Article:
Air Force officials are hashing out which missions to award bases around the country that retire their 1960s-era C-130H Hercules planes — potentially requiring a completely different skill set than a base already offers.

The Air Force wants to chop its C-130 inventory from 300 aircraft to 255, or 45 planes across about five units, as part of its fiscal 2022 budget request. Thirteen of those would be H-model airframes, five would be MC-130H special-operations aircraft and two would be the EC-130H Compass Call models undergoing replacement.

Rep. Mike Turner, R-Ohio, raised the issue Tuesday at a House Armed Services tactical air and land forces subcommittee hearing, questioning senior Air Force leaders on what might become of local jobs when the C-130H leaves.

“The C-130H is on the block in Mansfield, Ohio,” Turner said of Mansfield Lahm Air National Guard Base. “It could be affected significantly as a result of the decreased number of planes that will need to be transitioned for that facility and other facilities across the country.”

Around 30 active-duty, Air Force Reserve and Air National Guard installations host a variant of the versatile airlifter, though the Guard owns about half of the planes. The aircraft can operate from unpaved dirt and is the main airlifter that drops troops and equipment into hostile areas, according to the service.

Lt. Gen. David Nahom, Air Force deputy chief of staff for plans and programs, pledged not to yank an area’s C-130 enterprise unless Air Force leaders, a unit and its home state reach consensus on a suitable replacement.

“We’re working very closely with units that have C-130s to see if there’s something out there that we can agree on,” he said at the hearing.

Some installations are welcoming the newer C-130J Super Hercules, which requires three crew members instead of the H-model’s five. In other cases, bases may pivot away from a C-130 variant altogether.

For instance, the Air Force is looking for the right location to instead take on a cyber operations wing to help bolster the military’s digital offense and defense.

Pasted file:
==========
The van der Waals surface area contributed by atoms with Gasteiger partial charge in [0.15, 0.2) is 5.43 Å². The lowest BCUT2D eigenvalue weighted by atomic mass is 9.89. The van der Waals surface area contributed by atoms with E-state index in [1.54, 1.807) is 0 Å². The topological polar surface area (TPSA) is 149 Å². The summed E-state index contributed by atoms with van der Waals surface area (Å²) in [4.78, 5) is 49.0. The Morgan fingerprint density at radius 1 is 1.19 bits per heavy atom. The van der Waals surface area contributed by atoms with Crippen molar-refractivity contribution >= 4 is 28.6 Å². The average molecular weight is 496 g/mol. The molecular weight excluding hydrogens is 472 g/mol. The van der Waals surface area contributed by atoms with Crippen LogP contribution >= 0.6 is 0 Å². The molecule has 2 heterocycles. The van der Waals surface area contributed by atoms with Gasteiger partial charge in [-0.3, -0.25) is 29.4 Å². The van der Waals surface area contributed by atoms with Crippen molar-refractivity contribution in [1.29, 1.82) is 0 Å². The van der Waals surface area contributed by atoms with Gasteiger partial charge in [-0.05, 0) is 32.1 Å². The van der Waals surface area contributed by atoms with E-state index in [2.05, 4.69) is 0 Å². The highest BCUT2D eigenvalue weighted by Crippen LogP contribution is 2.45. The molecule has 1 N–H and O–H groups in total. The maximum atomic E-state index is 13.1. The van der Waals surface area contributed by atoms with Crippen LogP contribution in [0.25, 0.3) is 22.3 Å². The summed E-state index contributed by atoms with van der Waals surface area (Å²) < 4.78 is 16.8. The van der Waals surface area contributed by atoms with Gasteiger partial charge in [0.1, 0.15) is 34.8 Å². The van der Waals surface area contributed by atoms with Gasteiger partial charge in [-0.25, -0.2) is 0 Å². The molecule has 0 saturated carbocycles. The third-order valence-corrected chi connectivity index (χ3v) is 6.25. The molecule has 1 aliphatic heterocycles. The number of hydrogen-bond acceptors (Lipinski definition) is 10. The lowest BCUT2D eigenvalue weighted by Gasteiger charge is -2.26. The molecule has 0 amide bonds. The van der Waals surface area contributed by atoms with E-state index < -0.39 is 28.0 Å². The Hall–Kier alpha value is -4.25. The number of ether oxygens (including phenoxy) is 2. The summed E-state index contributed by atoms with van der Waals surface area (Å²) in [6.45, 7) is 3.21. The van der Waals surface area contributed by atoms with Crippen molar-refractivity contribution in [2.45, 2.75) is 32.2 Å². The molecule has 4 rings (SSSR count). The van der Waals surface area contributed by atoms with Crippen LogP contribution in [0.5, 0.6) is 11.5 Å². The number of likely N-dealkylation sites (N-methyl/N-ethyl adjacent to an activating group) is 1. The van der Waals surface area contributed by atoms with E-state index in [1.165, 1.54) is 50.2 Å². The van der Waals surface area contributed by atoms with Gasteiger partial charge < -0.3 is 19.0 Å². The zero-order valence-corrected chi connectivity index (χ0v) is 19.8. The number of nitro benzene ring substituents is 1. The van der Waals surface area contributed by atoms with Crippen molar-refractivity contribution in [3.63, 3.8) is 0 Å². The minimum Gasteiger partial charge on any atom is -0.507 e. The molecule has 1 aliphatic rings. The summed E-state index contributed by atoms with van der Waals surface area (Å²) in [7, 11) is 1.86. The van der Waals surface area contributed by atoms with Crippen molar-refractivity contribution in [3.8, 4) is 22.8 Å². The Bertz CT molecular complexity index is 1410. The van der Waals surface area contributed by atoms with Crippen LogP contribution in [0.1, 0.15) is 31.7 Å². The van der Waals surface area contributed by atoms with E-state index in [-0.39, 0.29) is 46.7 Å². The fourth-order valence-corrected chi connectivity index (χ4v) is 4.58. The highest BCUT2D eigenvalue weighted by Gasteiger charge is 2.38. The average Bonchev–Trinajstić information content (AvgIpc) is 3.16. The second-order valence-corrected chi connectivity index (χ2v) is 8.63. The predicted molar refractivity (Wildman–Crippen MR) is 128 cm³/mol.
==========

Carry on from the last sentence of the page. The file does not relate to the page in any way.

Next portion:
“It’s something we’re going to need as we look at peer competition,” Nahom said.

Last November, the Air Force also made a preliminary decision to introduce the new MH-139 Grey Wolf helicopter’s formal training unit at Maxwell Air Force Base, Alabama, starting in 2023. Maxwell is ditching its C-130H fleet flown by the Air Force Reserve’s 908th Airlift Wing.

MH-139s will replace the UH-1N Huey helicopters that protect nuclear missile silos underground in Wyoming, Montana, North Dakota, Colorado and Nebraska, and can assist in incidents like search-and-rescue missions and emergency egress in the Washington area.

About 100 of the C-130H airframes that would remain in the inventory would receive upgrades to keep flying. Still, Congress has to sign off on the retirements for the plan to happen.

“The Air Force cannot successfully fight tomorrow’s conflicts with yesterday’s weapons,” the service argued. “It is imperative to invest in a modernized force that is relevant today and long into the future.”

Rachel Cohen is the editor of Air Force Times. She joined the publication as its senior reporter in March 2021. Her work has appeared in the Washington Post, the Frederick News-Post (Md.), Air and Space Forces Magazine, Inside Defense, Inside Health Policy and elsewhere.

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